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I Made a Throwback Typewriter Table from Recycled Pallets

I always wanted a typewriter table, but I never could find the right kind. So I made one. Out of pallet wood and 2x4s. Design is from The Pallet Book: DIY Projects for the Home, Garden, and Homestead by Chris Peterson. It’s not quite finished, but it’s all assembled and some sanding done.

I love the rough “pioneer” look and feel of this project, and the sturdiness of the design.

Can’t wait to type letters to family and friends, and poems, on the new/old wood table, using my Olivetti Lettera 32 manual typewriter.

I made this DIY table made out of recycled pallets and 2x4s.

Teaching Poetry as Music: An Audio Assignment

Note: This assignment is designed to have students engage with poems as sound. By recording poems being read aloud students can be immersed in the auditory nature of poems’ rhythm, word sounds, and other musical qualities, such as rest and acceleration. The relationship between sound and meaning are also explored. Model poems I have used for this assignment are available online, have good musical values and interesting subject matter. Poems I’ve used have included:

“My Papa’s Waltz” – Theodore Roethke
“if there are any heavens” – e.e. cummings
“Poem #340, I Felt a Funeral in my Brain” – Emily Dickinson
“The Journey” – Mary Oliver (From New & Selected Poems)

Note to Students

All these poems have beautiful music which reward reading. Poems have to be read aloud to fully appreciate the music poets craft out of the English language. So we want to hear your voices!

Instructions

Choose one of the model poems to work on.

First, read the poem to yourself a couple of times. Then, practice reading it aloud several times, paying attention to words and phrases you want to emphasize in each line – that is, which words and phrases seem to need more weight or emphasis? How fast or slow do the lines feel? Do they seem to speed up or slow down? What will you do at the end of a line if it enjambed – read right across? What if it is end-stopped? Will you pause?

When you have decided how you want to read the poem, make an audio recording of the poem. Add some introductory information, for example, “This is a recording of me reading [poem] [by]”. Post it to the assignment.

Finish your assignment by responding to the following reflective prompts. Please include the prompts above your answers:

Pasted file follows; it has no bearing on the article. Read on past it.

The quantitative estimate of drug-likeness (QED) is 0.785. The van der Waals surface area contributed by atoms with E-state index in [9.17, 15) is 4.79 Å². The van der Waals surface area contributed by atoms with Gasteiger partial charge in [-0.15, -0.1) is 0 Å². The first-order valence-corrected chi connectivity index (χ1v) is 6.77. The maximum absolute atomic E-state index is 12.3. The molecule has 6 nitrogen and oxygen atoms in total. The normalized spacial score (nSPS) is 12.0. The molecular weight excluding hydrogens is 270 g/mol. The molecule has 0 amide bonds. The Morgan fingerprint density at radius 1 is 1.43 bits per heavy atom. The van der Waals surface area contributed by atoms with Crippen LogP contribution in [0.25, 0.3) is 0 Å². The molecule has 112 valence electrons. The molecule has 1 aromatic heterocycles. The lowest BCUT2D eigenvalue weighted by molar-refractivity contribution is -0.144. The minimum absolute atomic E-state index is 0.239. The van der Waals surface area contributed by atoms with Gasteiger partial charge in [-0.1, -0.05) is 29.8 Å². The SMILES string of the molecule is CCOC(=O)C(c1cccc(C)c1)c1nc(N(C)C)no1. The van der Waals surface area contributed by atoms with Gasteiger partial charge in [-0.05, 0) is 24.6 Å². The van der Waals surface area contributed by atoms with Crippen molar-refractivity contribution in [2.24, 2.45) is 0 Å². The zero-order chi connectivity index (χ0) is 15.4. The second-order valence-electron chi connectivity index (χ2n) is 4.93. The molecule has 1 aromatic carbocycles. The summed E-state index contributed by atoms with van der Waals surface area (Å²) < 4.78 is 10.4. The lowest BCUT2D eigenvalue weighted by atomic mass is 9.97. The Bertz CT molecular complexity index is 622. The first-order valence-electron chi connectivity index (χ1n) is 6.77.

• Did the poem seem to be any different when reading to yourself and reading it aloud? In what ways?
  • Did reading the poem aloud help with understanding it? If so, why do you think so? If not, why do you think not?
  • What did reading the poem aloud cause you to notice about the poem in terms of its use of words, syntax, lines, stanzas, and line endings?
  • Are there places the poem seems to want to speed up or slow down? Are there words that should be said more slowly?
  • What feelings and thoughts did this poem create in you, as a reader and an audience?

Thanks for your insights! Remember: Apply your new terminology.

We will play your audio files and discuss your answers to the reflective prompts.

For several decades I have conducted writing workshops of all kinds, and for 14 years I have taught writing on the faculty of Indiana University Southeast. Now I have decided to give back for these opportunities by making my lessons available online. I hope you enjoy this lesson, and the other lessons here on my writing Web site, michael-jackman.com. You may download and use any lesson here free of charge, provided you give credit as: © Copyright Michael Jackman. All Rights Reserved.

Although the lessons are free of charge, please help support all my work in writing and maintaining this site through a small contribution using the PayPal link on the top right of this post. Thank you for your support! – Michael

Generative Exercise on Margaret Atwood’s “You Fit into Me”

Model Poem

The model poem we’re using as an illustration of what a poem does, and how to respond to a poem, is “you fit into me,” (1971) by Margaret Atwood. The poem is very short, consisting only of four lines in two stanzas, or two couplets:

you fit into me
like a hook into an eye

a fish hook
an open eye 

Directions

  1. Read “you fit into me” aloud to get a feel for the poem’s rhythm and timing. Think about what it means and what the images make you feel. What scenes come to your mind when reading this poem?
  2. Answer the following prompts. Include the prompts above each response so I am sure which questions you are answering. 
  • What images or scenes came to your mind when you read this poem?
  • What do you think the speaker of the poem is saying about the relationship between the speaker and the “you” the speaker is addressing? How do you interpret the words “hook” and “eye” in stanza 1 and stanza 2? Are either of these words used as puns? Specifically use the terms imagery, simile, stanza and turn in your answers.
  • After you write the above prompts (so you are not influenced), read the short critical discussion of “you fit into me” (below) and answer: Do you agree with what the critic Jes Simmons writes about this poem? Why or why not? Explain your reasons. Give a complete answer.
  • Write a brief four-line, free verse (no rhyme) poem made up of 2 stanzas of 2 lines each, in which you define a relationship by using a simple image in stanza 1, and redefine it surprisingly in stanza 2, as our model poem does. This will not only potentially generate a pithy poem, but have you think about the idea of the turn, and about using imagery. It might be harder than it seems to write a short poem this way! Good luck.